The company was founded via an investment of AED450,000 by his father and himself. He resisted taking investors on board at an early stage and preferred to keep re-investing profits into the business.
As we speak, the company is preparing to take a new leap of faith. The 15-strong team will more than triple its number by September, and move to a new central kitchen and bigger warehouse in Business Bay.
The big move is due to the two investors coming on board.
Boghos says: “The idea is that we have enough brand equity in the market, our brand is very strong, and we can’t cope with the demand that we have.
“We’ve now reached a level where we have to expand and grow bigger so that we can answer to that demand.
“Everyone wants to invest in a project they believe in, especially in Dubai. A lot of people offered investments, but our investors are people that I really trust and believe in, and they believe in me, I’ve known them for ages.”
Explaining that he will remain the majority shareholder, he declines to reveal the terms of the agreement but adds that the overall investment will be around AED9 million from the establishment of the company. “Money wasn’t the criteria for investment,” he says.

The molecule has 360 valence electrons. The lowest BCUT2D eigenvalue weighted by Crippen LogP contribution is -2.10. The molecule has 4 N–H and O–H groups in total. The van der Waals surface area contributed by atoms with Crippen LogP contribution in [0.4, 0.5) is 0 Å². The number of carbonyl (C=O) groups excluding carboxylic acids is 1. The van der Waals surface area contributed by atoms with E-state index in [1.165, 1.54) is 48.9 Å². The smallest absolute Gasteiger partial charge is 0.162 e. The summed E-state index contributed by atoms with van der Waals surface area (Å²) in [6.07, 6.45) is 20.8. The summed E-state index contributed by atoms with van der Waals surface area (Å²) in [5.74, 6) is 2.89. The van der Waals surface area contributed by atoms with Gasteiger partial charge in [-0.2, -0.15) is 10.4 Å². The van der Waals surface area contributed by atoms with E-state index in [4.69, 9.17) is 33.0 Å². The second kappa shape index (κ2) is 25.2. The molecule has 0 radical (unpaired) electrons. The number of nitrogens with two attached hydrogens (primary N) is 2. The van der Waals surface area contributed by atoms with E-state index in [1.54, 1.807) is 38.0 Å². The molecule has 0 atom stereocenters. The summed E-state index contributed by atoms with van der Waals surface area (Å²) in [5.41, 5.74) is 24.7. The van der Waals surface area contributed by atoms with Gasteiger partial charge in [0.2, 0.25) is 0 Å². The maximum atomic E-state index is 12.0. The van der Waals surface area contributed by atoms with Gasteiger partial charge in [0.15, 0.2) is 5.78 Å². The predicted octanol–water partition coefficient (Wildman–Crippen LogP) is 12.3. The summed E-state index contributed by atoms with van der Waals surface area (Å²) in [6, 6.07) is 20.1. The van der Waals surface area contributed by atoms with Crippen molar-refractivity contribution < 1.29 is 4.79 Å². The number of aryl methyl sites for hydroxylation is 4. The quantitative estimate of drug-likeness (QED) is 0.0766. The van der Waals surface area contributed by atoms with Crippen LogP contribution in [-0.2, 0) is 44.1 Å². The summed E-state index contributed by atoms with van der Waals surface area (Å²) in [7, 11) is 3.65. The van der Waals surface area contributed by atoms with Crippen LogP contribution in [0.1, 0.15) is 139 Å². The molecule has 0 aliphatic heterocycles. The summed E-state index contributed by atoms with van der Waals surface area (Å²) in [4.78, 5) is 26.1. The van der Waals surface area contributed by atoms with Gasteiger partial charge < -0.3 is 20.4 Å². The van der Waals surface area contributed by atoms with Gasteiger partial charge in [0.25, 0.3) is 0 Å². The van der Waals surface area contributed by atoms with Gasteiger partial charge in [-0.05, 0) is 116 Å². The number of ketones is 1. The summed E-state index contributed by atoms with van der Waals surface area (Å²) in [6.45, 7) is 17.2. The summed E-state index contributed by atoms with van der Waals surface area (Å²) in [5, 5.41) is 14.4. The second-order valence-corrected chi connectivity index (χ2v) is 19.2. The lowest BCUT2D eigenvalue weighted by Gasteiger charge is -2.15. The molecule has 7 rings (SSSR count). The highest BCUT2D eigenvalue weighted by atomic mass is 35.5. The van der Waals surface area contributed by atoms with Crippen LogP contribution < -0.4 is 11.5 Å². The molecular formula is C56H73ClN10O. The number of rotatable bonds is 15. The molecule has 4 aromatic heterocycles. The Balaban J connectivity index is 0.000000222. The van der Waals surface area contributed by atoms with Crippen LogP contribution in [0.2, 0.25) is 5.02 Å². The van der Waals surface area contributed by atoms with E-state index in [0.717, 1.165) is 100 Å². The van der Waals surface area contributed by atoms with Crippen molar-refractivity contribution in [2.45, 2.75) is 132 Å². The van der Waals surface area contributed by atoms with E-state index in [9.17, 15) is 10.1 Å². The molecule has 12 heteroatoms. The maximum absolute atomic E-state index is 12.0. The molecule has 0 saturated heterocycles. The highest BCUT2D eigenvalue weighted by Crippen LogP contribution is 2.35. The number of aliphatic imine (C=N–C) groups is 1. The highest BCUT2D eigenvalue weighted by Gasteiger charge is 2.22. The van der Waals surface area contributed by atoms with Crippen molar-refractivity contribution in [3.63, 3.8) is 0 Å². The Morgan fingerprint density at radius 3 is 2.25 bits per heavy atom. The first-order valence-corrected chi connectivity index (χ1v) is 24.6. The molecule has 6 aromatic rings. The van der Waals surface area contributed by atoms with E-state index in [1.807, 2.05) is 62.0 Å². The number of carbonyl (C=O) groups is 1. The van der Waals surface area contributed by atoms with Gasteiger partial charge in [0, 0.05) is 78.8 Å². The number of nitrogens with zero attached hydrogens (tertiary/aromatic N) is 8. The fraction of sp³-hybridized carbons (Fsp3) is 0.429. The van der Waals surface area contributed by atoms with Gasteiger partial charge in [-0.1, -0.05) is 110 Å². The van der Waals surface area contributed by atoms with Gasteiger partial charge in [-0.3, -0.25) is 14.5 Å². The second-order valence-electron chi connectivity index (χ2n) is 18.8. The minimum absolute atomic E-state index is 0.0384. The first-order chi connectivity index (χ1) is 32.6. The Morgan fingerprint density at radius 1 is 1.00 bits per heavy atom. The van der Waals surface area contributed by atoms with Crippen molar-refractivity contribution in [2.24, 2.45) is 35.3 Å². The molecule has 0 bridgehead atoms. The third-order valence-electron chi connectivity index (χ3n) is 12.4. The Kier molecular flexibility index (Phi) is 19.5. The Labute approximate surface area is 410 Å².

The emirate’s entrepreneurial ecosystem is also slowly shifting its focus to helping entrepreneurs who aim to enter the food industry sector. Abu Dhabi’s Khalifa Fund for Enterprise Development was in talks with the United Arab University in Al Ain to launch a food innovation training programme – The Kitchen Incubator – to encourage UAE nationals to seize new opportunities.
More concrete steps have recently been taken by Aseel, a Dubai-based consultancy, which launched Imago, the MENA’s first accelerator dedicated to helping food and beverage companies scale.
Targeting growth-stage entrepreneurs, the three-month programme commenced in May this year.
Speaking about the future market opportunities for all of them, Boghos points out: “I see that the food truck trend is going to grow in Dubai.
“It has started with one or two and now there are a lot of permits that are in the pipeline. I think that Dubai lacks the real street approach in food.
“And there is a big opportunity in the mid segment for good food, mid-range food segment with an average check of AED100, which is something that is very rare.
“Now, you barely eat good food in Dubai if you pay AED100.”